My problem with Section 8 is how many people they allow in the unit. I think I remember they allowed 3 per bedroom. (Los Angeles county). That means 6 in a 2 bedroom- that’s a lot of showers! Then the place falls aprt and presto- you’re a slumlord

  2. Andrew Syrios

    Our thoughts on Section 8 is that the tenant would have to be approved by our normal standards, other than income, or we decline. Although that being said, we had to stop using Kansas City Section 8 because they are just so slow and hard to work with.

  3. Tim Sabo

    Contrary to public opinion, violations of the lease by a Section 8 tenant DOES NOT result in automatic loss of Section 8 status for the tenant UNLESS the landlord evicts the tenant through the judicial process (local magistrate). The Section 8 office will tell you that the lease is between you and the tenant; they only pay the rent. If there is a lease violation it is the responsibility of the landlord to act to correct the issue or evict the tenant, but eviction must go through the judicial process in order for the tenant to be disqualified from the Section 8 program (for up to five years).
    Inspections can also be a challenge. Doors and windows must operate as designed, with security latches and everything functioning properly. Inside doors must latch also, even if they are only for a closet. For electrical issues, recent national electrical code must be followed. Any electrical outlet within 6 feet of a water source must be a GFCI. (And you must have an outlet in the bathroom). If you have non-grounded three-prong outlets, they won’t pass either. (Our local inspector encourages us to change the three-prong non-grounded receptacles to the old two-prong style, which I find ridiculous, because then the tenant then has to use the three-to-two adapters.) Smoke detectors and carbon monoxide detectors must be in every bedroom and common areas, altogether adding great costs to your rental. And each floor requires one fire extinguisher now. Plumbing code must be followed also; no lead lines, no drips, handles must shut off water and toilets must not run or leak. Tubs can not have mold or mildew growth. And let’s not forget outside: shingles can not be loose, curling or even in poor condition (subjective). No peeling paint outside either: if you are renting one side of a duplex via Section 8, the roof and paint on BOTH sides must meet this standard. Inspections can test every bit of your patience.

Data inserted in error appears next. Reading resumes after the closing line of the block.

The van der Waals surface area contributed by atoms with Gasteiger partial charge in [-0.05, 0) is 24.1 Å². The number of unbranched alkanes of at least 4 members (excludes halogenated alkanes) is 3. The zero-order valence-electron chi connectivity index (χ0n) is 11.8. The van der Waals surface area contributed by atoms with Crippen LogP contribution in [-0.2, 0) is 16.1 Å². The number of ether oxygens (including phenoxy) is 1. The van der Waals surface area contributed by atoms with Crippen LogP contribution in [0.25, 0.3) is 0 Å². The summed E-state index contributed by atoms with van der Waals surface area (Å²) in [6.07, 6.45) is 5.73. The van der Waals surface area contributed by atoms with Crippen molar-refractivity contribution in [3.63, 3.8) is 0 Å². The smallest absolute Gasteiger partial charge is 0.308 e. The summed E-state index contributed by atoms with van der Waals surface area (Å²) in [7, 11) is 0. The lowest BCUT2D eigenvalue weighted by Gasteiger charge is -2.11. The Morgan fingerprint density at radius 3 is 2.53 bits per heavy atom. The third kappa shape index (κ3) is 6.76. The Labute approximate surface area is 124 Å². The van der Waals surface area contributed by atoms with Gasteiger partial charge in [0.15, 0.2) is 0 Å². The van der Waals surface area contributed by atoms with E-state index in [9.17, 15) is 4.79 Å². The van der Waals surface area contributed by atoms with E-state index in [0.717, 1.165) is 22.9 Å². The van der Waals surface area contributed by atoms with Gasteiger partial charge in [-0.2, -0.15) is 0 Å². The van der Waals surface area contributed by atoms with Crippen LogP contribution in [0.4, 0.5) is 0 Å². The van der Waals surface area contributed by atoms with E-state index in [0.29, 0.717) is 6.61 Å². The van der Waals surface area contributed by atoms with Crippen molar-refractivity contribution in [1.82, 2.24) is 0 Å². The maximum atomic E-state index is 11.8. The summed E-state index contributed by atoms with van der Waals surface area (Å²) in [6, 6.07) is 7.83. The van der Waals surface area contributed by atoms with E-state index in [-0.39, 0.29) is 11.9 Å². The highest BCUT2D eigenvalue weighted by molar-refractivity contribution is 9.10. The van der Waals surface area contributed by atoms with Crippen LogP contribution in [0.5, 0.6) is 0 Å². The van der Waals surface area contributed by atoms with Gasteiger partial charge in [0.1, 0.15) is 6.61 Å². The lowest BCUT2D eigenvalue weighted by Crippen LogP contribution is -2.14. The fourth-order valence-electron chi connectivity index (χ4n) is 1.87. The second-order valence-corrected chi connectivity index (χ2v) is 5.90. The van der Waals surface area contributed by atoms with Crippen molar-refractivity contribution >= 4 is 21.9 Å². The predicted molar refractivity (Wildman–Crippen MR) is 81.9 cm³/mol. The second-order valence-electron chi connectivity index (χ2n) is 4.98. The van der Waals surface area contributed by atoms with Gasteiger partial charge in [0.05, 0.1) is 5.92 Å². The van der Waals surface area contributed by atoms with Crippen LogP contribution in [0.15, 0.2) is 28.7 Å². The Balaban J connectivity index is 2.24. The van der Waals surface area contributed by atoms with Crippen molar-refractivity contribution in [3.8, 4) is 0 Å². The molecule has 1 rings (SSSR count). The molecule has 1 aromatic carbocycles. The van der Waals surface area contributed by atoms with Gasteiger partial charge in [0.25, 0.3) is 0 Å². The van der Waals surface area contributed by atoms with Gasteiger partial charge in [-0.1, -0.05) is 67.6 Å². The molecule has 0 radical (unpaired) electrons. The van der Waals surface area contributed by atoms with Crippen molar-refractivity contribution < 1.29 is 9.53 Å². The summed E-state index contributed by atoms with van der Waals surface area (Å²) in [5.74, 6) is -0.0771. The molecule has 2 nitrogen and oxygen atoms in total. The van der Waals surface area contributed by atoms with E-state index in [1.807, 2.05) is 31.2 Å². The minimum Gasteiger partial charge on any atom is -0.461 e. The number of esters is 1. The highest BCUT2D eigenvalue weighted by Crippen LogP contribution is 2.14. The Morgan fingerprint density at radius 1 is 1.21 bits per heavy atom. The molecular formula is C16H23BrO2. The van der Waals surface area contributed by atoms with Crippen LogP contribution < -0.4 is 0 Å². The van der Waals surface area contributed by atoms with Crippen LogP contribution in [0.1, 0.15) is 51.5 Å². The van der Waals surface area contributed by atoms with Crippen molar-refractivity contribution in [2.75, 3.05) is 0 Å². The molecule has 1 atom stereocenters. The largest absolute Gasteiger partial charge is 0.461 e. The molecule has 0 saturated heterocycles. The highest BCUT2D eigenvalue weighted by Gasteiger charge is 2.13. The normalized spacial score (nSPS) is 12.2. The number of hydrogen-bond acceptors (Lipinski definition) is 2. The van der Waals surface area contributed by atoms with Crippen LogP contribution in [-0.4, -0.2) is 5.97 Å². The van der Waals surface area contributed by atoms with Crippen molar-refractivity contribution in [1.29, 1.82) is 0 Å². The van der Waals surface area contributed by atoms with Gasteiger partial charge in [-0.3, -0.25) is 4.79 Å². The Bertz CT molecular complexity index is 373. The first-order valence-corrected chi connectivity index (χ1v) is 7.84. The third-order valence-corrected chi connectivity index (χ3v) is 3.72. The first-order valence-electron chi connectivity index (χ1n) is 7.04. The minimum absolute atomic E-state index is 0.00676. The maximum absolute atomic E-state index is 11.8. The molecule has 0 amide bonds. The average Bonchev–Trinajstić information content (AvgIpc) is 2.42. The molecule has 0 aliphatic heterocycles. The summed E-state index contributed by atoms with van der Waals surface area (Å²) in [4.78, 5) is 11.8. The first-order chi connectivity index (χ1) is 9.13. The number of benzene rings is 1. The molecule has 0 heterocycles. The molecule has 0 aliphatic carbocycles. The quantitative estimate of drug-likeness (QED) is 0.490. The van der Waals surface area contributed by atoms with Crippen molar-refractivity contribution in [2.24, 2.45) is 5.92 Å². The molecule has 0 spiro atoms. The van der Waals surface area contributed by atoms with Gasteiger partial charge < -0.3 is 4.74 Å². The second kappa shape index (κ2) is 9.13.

Section 8 tenants need to be managed by a qualified landlord just like non-Section 8 tenants: being in a government-sponsored program won’t get people to behave if they choose to act like heathens. Finding and keeping good tenants is the primary role of the qualified landlord; failing to perform this function correctly will lead to disaster regardless who is paying the rent.